But this is Obama, Arne Duncan and Bill Gate’s favorite way to fight poverty. Spend billions on Ed Tech but not one more cent for schools and early childhood education programs for children living in poverty. Do you think speeding billions for Apple iPads will take a child from poverty and motivate them to work harder in school so they grow up and join the middle class?
I worked with children who lived in poverty for thirty years and I know an Apple iPad will not change anything. All the iPad will become is an expensive toy—another form of TV to distract children from reading and doing homework. In fact, I was born to poverty and grew up as a child in poverty. I know!
“Educational outcomes are one of the key areas influenced by family incomes. Children from low-income families often start school already behind their peers who come from more affluent families, as shown in measures of school readiness. The incidence, depth, duration and timing of poverty all influence a child’s educational attainment, along with community characteristics and social networks. However, both Canadian and international interventions have shown that the effects of poverty can be reduced using sustainable interventions. Paediatricians and family doctors have many opportunities to influence readiness for school and educational success in primary care settings.”
Where does America rank in early childhood education programs? Watch the video and find out.
An Apple iPad does not equal high quality material that may be used in the classroom. That choice must be left up to teachers—not politicians or billionaires like Bill Gates.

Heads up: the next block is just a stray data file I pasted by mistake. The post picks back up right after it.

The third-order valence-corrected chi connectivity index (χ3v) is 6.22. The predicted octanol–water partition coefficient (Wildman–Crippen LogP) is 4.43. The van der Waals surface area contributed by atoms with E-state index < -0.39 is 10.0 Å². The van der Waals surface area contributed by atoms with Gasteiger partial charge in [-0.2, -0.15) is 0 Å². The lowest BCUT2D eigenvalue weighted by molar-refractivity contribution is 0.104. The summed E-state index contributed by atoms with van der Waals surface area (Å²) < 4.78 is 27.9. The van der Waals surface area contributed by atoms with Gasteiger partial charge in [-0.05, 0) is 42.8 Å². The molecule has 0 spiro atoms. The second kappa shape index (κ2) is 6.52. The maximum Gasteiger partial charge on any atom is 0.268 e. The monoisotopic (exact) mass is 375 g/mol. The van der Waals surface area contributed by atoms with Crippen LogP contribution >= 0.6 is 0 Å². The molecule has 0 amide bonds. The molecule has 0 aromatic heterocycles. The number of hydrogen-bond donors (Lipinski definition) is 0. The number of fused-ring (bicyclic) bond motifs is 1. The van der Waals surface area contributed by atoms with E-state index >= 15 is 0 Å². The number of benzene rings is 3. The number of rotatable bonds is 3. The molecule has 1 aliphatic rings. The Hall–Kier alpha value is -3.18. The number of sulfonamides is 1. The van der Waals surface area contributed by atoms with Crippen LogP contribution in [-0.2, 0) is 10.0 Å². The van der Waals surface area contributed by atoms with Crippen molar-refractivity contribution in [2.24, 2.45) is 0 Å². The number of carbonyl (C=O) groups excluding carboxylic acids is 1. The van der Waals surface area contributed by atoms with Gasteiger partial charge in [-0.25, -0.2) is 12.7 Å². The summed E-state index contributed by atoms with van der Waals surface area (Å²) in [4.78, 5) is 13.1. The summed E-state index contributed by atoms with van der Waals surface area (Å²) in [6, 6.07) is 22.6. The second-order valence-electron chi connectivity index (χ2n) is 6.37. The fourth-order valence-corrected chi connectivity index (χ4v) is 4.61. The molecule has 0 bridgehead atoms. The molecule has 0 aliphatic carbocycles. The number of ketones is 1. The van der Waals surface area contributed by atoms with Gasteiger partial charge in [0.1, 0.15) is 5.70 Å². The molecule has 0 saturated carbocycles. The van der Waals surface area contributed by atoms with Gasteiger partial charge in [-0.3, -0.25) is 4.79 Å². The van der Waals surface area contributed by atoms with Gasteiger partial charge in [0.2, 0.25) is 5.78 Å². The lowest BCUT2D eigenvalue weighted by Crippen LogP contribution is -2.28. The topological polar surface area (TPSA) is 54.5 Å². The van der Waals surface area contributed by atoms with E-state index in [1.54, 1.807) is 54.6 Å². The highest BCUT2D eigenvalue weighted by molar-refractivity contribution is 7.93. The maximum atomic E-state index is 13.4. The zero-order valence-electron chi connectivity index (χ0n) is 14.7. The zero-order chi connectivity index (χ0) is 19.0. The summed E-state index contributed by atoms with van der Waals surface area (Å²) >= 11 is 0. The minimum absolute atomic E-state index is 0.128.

Caitlin Emmaof Politico.com paid a visit to Finland and was surprised to discover that teachers are not depending on educational technology. By contrast, American schools are spending billions of dollars on tablets, laptops, and other devices.
“Finnish students and teachers didn’t need laptops and iPads to get to the top of international education rankings, said Krista Kiuru, minister of education and science at the Finnish Parliament. And officials say they aren’t interested in using them to stay there.
“That’s in stark contrast to what reformers in the U.S. say. From President Barack Obama on down, they have called education technology critical to improving schools. By shifting around $2 billion in existing funds and soliciting $2 billion in contributions from private companies, the Obama administration is pressing to expand schools’ access to broadband and the devices that thrive on it.
“School districts nationwide have loaded up students with…
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